However, if we plan to do range updates, i.e., with l < r, then we must be prepared to apply $$$f$$$ to internal nodes of the tree! To ensure consistency, we require two additional laws:

Composition Law: $$$(f \circ g)(a) = f(g(a))$$$ for all $$$f, g \in F$$$, $$$a \in S$$$

Distributive Law: $$$f(a + b) = f(a) + f(b)$$$ for all $$$f \in F$$$, $$$a, b \in S$$$

The composition law implies that $$$F$$$ is a semigroup, and the distributive law ensures consistent interactions between $$$S$$$ and $$$F$$$ throughout the tree!

Example: Range Minimum Query

To see how to specialize this API, let's use it to solve the following classical problem:

  • Given bounds $$$l$$$ and $$$r$$$, compute the minimum of $$$a_l, a_{l+1}, \ldots, a_r$$$.

  • Given bounds $$$l$$$ and $$$r$$$, and a number $$$f$$$, replace $$$a_i$$$ with $$$f + a_i$$$ for all $$$l \le i \le r$$$.

The first monoid $$$S$$$ consists of the numerical array elements with the minimum operation. The second monoid $$$F$$$ consists of functions which add a constant: their composition simply sums their respective constants. Thus, elements of $$$F$$$ are most conveniently represented by literally storing the constant in question. All four functions are one-liners:

pub enum RMQ {}
impl ArqSpec for RMQ {
    type S = i64;
    type F = i64;
    fn op(&a: &i64, &b: &i64) -> i64 {
    fn identity() -> i64 {
    fn compose(&f: &i64, &g: i64) -> i64 {
        f + g
    fn apply(&f: &i64, &a: i64) -> i64 {
        f + a

// Instantiate with:
let mut rmq_tree = StaticArq::<RMQ>::new(&vec);

Note that the programmer must manually verify the four laws (only two if range updates are not used). In some cases, your operations may need access to the size or position of the subtree corresponding to the current node. This does not require an extension of the API: the monoid type $$$S$$$ can simply be made a tuple which contains this additional information. For examples of the ARQ tree in action, please see: ARQ tree example usage on Github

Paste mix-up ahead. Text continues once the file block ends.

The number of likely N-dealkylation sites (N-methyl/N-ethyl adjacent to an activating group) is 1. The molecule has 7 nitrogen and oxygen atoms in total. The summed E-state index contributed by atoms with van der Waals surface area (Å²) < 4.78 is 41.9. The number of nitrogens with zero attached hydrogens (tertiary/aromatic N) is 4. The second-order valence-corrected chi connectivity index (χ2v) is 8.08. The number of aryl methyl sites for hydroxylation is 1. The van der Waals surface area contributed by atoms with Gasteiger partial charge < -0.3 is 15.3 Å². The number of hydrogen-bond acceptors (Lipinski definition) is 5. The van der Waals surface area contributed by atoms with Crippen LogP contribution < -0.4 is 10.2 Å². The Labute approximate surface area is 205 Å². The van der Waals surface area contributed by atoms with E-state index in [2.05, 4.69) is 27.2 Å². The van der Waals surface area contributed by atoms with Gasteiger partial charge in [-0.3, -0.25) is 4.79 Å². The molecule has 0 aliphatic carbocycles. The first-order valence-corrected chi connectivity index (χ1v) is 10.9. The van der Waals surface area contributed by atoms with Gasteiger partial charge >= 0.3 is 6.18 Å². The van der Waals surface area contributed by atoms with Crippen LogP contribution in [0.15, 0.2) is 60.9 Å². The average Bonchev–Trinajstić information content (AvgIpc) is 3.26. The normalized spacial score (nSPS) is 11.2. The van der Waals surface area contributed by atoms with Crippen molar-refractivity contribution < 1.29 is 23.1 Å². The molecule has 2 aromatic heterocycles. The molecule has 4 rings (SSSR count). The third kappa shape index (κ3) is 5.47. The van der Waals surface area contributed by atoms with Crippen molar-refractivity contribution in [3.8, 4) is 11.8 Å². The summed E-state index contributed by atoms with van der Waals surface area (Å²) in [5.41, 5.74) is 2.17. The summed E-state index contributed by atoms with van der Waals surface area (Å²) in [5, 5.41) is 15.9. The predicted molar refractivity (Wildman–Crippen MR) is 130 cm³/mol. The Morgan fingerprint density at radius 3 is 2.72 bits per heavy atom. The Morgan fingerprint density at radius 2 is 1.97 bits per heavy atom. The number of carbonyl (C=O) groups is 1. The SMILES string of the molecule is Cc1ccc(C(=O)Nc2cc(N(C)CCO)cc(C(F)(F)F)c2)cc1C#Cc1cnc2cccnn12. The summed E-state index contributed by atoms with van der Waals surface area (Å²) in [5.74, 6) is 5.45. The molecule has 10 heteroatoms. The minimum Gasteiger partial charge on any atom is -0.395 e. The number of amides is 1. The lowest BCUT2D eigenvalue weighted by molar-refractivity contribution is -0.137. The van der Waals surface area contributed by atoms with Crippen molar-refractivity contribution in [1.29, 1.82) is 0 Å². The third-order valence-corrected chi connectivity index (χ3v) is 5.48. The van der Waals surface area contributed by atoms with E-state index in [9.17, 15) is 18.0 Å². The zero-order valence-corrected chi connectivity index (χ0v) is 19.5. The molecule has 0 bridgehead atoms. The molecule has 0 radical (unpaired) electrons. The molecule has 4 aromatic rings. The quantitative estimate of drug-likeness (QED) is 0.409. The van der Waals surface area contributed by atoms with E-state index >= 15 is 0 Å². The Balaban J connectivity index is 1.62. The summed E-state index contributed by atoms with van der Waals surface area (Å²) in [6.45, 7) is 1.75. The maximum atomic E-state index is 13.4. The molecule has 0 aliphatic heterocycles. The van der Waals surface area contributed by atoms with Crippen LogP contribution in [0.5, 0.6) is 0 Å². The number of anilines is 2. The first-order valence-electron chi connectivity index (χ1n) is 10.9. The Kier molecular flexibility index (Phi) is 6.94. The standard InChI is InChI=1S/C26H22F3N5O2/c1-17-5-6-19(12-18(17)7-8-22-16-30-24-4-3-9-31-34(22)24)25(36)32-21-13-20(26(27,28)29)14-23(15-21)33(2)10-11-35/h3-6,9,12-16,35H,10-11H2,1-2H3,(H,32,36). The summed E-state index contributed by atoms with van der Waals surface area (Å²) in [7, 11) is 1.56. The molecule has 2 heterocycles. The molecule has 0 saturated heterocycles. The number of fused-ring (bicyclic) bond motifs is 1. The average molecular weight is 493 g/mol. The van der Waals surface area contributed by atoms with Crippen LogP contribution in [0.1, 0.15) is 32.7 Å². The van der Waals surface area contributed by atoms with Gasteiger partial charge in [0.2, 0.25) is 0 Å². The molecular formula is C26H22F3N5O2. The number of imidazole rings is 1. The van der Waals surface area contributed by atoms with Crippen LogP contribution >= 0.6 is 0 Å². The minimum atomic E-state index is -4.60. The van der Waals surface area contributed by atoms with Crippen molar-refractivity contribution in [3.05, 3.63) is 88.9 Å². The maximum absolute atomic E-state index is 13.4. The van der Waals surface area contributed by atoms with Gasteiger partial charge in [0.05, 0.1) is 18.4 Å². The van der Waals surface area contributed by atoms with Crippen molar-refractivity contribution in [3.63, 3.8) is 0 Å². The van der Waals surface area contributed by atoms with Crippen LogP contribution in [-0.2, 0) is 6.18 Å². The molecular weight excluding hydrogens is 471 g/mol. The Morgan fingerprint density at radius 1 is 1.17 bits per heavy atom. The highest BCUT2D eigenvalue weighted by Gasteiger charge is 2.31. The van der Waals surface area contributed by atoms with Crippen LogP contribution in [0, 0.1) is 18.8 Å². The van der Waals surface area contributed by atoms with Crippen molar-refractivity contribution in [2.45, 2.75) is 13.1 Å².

Static Implementation: ARQBIT


To keep this blog post focused on the abstraction and general API, I left the implementation details here as a GitHub link. Indeed, the key advantage of these abstractions is that I almost never have to think about segment tree code! I only have to worry about ensuring that my custom operations satisfy the four laws.

If you're interested in the details, this is a statically allocated binary-indexed ARQ tree with lazy propagation, which I like to call an ARQBIT. It's more heavy-weight than a standard BIT, but works on general semigroups. It's based on a very cool blog post by Al.Cash that you can check out for a better explanation!

Dynamic Implementation: Sparsity and Persistence


A dynamically allocated version of this data structure can initialize its leaves (potentially more than $$$10^{18}$$$ of them!) to the identity in $$$O(1)$$$ time, using a lazy construction. It supports some splitting and merging operations, as well as persistence. Most of its methods require an ArqView parameter, which determines which node to treat as the root of the tree. When the is_persistent flag is turned on, previously generated ArqView objects remain valid and immutable, thus preserving access to all earlier states of the data structure. However, when the flag is turned on, only the more recently generated ArqView should be considered valid, while the others may be destroyed.

Advanced Usage with push() and pull()